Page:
Unlike others you've mentioned, MIME is not a rich text format by itself. While MIME and "Enriched text" are part of the same set of standards designed specifically for email, HTML is a markup format initially developed for the Web by the W3C.
However, nowadays most email clients and services use HTML for rich text formatting. This is because email clients and webmail services can re-use existing HTML rendering engines for displaying email:
- webmail is in your browser; it uses your browser's rendering engine
- Microsoft Outlook (at least some versions) uses Internet Explorer's engine
- Apple Mail uses WebKit, the engine powering Safari and Chrome browsers
- Mozilla Thunderbird uses Gecko, the same as Firefox
HTML email also allows for styling with CSS, enabling professionally designed email campaigns.
Therefore, HTML format is used when you use the "Rich formatting" mode for email. It is well-supported in all popular email clients, including webmail. It is the CSS support that varies wildly between clients, especially in webmail where different services (e.g. Gmail, Hotmail) force different limitations on what can be styled and in what way.
I think the reason why "Enriched text" has not seen wide adoption is not that HTML is "better" for email (there are too many reasons why HTML is not well-suited for email to list here), but because people used what they were already familiar with and what they have existing rendering engines for.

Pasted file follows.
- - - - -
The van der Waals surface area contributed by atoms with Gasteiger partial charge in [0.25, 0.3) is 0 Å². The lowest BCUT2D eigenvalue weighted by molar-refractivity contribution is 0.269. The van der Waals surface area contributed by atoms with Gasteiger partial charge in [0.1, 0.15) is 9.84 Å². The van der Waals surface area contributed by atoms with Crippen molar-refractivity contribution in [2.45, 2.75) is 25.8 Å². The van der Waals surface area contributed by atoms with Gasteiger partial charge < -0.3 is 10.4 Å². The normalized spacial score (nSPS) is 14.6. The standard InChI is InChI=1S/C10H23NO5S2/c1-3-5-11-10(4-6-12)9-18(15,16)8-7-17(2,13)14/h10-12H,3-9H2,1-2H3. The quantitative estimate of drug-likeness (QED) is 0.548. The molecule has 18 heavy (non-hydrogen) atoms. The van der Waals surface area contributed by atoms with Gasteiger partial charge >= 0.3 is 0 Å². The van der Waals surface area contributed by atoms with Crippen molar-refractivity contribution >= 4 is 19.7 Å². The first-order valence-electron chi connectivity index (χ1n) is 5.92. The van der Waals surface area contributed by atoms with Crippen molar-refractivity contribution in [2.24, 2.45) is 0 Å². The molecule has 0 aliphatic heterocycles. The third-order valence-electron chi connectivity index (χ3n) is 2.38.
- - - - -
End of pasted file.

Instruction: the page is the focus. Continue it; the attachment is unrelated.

There is something else to add here. Not all email clients run in a graphical environment; there is a significant portion of people who prefer to read email from terminal emulators ("from the command-line", in other words). Therefore it's important that all email also carries a plain-text format of its contents. Regardless of whether you use the "Rich formatting" mode while you compose email, Gmail always includes the message body in plain text format. I suspect other modern email clients do the same, although I haven't tested.
When email carries multiple formats—HTML & plaintext, in our case—it's up to the email client that receives it to choose which one it will present to the user. Graphical email clients will render HTML by default, while text-only clients will ignore the HTML version and just show the plain-text one.